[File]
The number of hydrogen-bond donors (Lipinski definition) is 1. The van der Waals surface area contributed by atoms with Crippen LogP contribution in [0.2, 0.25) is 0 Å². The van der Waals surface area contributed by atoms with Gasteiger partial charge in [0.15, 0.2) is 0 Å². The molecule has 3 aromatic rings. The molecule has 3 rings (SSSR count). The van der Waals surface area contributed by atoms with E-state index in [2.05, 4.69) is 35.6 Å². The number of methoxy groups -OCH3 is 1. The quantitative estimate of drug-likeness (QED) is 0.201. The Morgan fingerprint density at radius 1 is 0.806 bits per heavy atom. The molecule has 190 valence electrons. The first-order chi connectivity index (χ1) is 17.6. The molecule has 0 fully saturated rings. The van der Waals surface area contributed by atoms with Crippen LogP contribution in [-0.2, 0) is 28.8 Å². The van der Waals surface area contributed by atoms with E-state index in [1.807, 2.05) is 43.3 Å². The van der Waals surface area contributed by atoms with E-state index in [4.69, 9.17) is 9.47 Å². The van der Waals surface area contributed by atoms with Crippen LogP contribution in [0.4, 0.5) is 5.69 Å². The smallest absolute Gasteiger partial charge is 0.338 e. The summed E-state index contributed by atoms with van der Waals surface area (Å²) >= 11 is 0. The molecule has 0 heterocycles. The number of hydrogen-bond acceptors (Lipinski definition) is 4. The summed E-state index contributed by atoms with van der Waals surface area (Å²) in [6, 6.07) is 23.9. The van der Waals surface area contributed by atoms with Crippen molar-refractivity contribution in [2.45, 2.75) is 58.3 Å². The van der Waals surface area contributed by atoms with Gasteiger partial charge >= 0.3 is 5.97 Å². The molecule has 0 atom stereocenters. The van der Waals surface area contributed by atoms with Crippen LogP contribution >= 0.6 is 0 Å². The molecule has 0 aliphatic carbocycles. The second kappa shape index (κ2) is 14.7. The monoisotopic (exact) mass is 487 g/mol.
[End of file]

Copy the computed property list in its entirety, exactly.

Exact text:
The number of hydrogen-bond donors (Lipinski definition) is 1. The van der Waals surface area contributed by atoms with Crippen LogP contribution in [0.2, 0.25) is 0 Å². The van der Waals surface area contributed by atoms with Gasteiger partial charge in [0.15, 0.2) is 0 Å². The molecule has 3 aromatic rings. The molecule has 3 rings (SSSR count). The van der Waals surface area contributed by atoms with E-state index in [2.05, 4.69) is 35.6 Å². The number of methoxy groups -OCH3 is 1. The quantitative estimate of drug-likeness (QED) is 0.201. The Morgan fingerprint density at radius 1 is 0.806 bits per heavy atom. The molecule has 190 valence electrons. The first-order chi connectivity index (χ1) is 17.6. The molecule has 0 fully saturated rings. The van der Waals surface area contributed by atoms with Crippen LogP contribution in [-0.2, 0) is 28.8 Å². The van der Waals surface area contributed by atoms with E-state index in [1.807, 2.05) is 43.3 Å². The van der Waals surface area contributed by atoms with E-state index in [4.69, 9.17) is 9.47 Å². The van der Waals surface area contributed by atoms with Crippen LogP contribution in [0.4, 0.5) is 5.69 Å². The smallest absolute Gasteiger partial charge is 0.338 e. The summed E-state index contributed by atoms with van der Waals surface area (Å²) >= 11 is 0. The molecule has 0 heterocycles. The number of hydrogen-bond acceptors (Lipinski definition) is 4. The summed E-state index contributed by atoms with van der Waals surface area (Å²) in [6, 6.07) is 23.9. The van der Waals surface area contributed by atoms with Crippen molar-refractivity contribution in [2.45, 2.75) is 58.3 Å². The van der Waals surface area contributed by atoms with Gasteiger partial charge >= 0.3 is 5.97 Å². The molecule has 0 atom stereocenters. The van der Waals surface area contributed by atoms with Crippen LogP contribution >= 0.6 is 0 Å². The molecule has 0 aliphatic carbocycles. The second kappa shape index (κ2) is 14.7. The monoisotopic (exact) mass is 487 g/mol.